Ron Stallworth, an African American police officer from Colorado Springs, CO, successfully manages to infiltrate the local Ku Klux Klan branch with the help of a Jewish surrogate who eventually becomes its leader. Based on actual events.
John David Washington,
In early 18th century England, a frail Queen Anne occupies the throne and her close friend, Lady Sarah, governs the country in her stead. When a new servant, Abigail, arrives, her charm endears her to Sarah.
In 1962, Tony "Tony Lip" Vallelonga, a tough bouncer, is looking for work when his nightclub is closed for renovations. The most promising offer turns out to be the driver for the African-American classical pianist Don Shirley for a concert tour into the Deep South states. Although hardly enthused at working for a black man, Tony accepts the job and they begin their trek armed with The Negro Motorist Green Book, a travel guide for safe travel through America's racial segregation. Together, the snobbishly erudite pianist and the crudely practical bouncer can barely get along with their clashing attitudes to life and ideals. However, as the disparate pair witness and endure America's appalling injustices on the road, they find a newfound respect for each other's talents and start to face them together. In doing so, they would nurture a friendship and understanding that would change both their lives.Written by
Kenneth Chisholm (email@example.com)
In the Vallelonga family scenes, Tony and Dolores' real family members play most of the relatives. See more »
Tony talks to the stage manager in Indiana and complains about the piano not being a Steinway. Tony mentions Dr. Shirley's name and tells him he is the performer. The stage manager says "who is that?" and then makes a racial slur a few seconds later, but no one told him Dr. Shirley was black.
This does seem to be an error, but it's possible the stage manager didn't know the name of the person performing, but DID know that it was a black man. So, saying, "Who's that?" but using a racial slur moments later is entirely feasible. See more »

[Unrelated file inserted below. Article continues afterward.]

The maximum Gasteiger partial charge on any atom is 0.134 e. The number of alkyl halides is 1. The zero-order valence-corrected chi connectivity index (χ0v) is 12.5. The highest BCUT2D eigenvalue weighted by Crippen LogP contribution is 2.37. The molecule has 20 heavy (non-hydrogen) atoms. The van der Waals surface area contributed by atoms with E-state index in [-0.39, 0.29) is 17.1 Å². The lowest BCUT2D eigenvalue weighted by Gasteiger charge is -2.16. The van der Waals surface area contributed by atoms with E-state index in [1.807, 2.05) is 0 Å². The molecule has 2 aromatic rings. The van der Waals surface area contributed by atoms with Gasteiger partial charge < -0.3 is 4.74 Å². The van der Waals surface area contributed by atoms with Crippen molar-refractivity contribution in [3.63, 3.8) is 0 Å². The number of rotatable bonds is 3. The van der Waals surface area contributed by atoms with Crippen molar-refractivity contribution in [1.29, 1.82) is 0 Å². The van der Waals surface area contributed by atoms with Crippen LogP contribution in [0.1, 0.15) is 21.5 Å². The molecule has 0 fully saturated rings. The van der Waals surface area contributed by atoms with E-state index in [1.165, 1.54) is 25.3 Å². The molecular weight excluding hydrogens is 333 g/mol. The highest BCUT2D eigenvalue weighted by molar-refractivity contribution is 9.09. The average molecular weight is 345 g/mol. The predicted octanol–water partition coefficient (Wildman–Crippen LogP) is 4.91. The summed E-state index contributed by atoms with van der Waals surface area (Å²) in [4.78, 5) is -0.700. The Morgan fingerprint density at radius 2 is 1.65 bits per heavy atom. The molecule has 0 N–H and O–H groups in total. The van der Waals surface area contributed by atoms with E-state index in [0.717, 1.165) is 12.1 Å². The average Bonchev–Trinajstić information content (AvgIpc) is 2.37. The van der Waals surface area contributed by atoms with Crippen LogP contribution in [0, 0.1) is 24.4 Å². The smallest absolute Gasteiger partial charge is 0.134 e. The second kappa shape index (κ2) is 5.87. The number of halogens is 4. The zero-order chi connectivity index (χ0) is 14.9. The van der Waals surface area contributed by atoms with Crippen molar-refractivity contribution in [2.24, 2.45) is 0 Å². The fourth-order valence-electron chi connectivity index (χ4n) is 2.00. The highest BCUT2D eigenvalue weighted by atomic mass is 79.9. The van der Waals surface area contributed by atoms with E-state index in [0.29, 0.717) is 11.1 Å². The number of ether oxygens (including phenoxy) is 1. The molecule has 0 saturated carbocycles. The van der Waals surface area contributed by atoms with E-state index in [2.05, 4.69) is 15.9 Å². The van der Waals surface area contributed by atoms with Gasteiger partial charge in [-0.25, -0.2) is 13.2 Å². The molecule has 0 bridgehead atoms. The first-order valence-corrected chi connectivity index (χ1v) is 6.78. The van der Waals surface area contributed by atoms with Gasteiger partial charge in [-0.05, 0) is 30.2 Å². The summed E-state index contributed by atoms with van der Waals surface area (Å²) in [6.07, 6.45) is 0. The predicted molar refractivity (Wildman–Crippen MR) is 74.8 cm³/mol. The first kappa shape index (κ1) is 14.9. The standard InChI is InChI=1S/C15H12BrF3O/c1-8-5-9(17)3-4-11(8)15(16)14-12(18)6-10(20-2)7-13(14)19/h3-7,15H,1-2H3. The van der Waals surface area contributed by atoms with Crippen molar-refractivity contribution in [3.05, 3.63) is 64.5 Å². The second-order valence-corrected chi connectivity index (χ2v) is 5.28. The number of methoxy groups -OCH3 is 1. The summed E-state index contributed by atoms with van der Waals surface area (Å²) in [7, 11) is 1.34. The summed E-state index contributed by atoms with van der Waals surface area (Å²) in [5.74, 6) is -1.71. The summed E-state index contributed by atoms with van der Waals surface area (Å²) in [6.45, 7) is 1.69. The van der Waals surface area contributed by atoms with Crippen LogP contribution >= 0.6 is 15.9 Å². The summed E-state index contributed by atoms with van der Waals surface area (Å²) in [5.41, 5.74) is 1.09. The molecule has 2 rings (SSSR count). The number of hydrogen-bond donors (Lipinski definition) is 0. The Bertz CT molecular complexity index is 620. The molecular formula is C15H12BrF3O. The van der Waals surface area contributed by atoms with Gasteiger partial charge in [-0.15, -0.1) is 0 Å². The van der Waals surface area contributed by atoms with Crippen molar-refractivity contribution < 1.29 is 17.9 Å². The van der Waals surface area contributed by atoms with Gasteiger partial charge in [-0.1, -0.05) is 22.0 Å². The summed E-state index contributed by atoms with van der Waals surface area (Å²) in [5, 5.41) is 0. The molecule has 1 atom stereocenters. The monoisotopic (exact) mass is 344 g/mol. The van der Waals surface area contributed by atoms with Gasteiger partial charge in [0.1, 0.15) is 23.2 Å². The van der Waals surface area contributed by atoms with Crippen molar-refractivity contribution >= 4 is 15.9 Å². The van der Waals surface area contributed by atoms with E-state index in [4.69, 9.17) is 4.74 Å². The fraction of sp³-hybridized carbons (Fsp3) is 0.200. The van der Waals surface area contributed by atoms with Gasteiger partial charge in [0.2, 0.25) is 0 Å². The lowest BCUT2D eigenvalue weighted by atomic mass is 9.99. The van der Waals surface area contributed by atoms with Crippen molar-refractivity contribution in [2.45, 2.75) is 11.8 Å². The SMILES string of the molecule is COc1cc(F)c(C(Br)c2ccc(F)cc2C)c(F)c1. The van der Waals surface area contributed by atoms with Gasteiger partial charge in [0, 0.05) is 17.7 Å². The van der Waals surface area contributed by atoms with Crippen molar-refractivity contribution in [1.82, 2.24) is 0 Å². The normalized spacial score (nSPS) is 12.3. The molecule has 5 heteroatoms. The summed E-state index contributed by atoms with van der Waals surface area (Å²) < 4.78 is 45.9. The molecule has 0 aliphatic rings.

[Eating KFC in Kentucky]
Mmm. I think this is the best Kentucky Fried Chicken I ever had. But I guess it's fresher down here, right?
See more »
"Larry the Crow" gets a mention. This was an actual crow that Viggo Mortensen found injured near the set, and tried in vain to nurse back to health. He was no doubt named for Viggo's favorite soccer team, San Lorenzo (Saint Lawrence in Spanish). The team nickname is "The Crows". See more »
I saw this at the premier at TIFF and was thrilled to learn the story is about a real friendship. This is not a typical road movie, or buddy film. Given the lead actors, I knew it would be something special, and it is.
Entertaining, funny in parts, hard to accept in others - as a white american who wasn't around in the 1960's, the racism was mind boggling and I couldn't help but feel shame.
Green Book has so many layers - family, culture, honesty, dignity, genius, respect, acceptance, stereotypes, racism, music, class, friendship, and fried chicken.
Whatever your views, race, or age - this film is not 'preachy', but you should appreciate an honest portrayal of a difficult time & place in history.
I'll use the term an "unlikely friendship", but knowing the two men were real makes it fantastic. I'm so grateful to have learned about them and their lives.
I only wish there had been a Q&A afterward.
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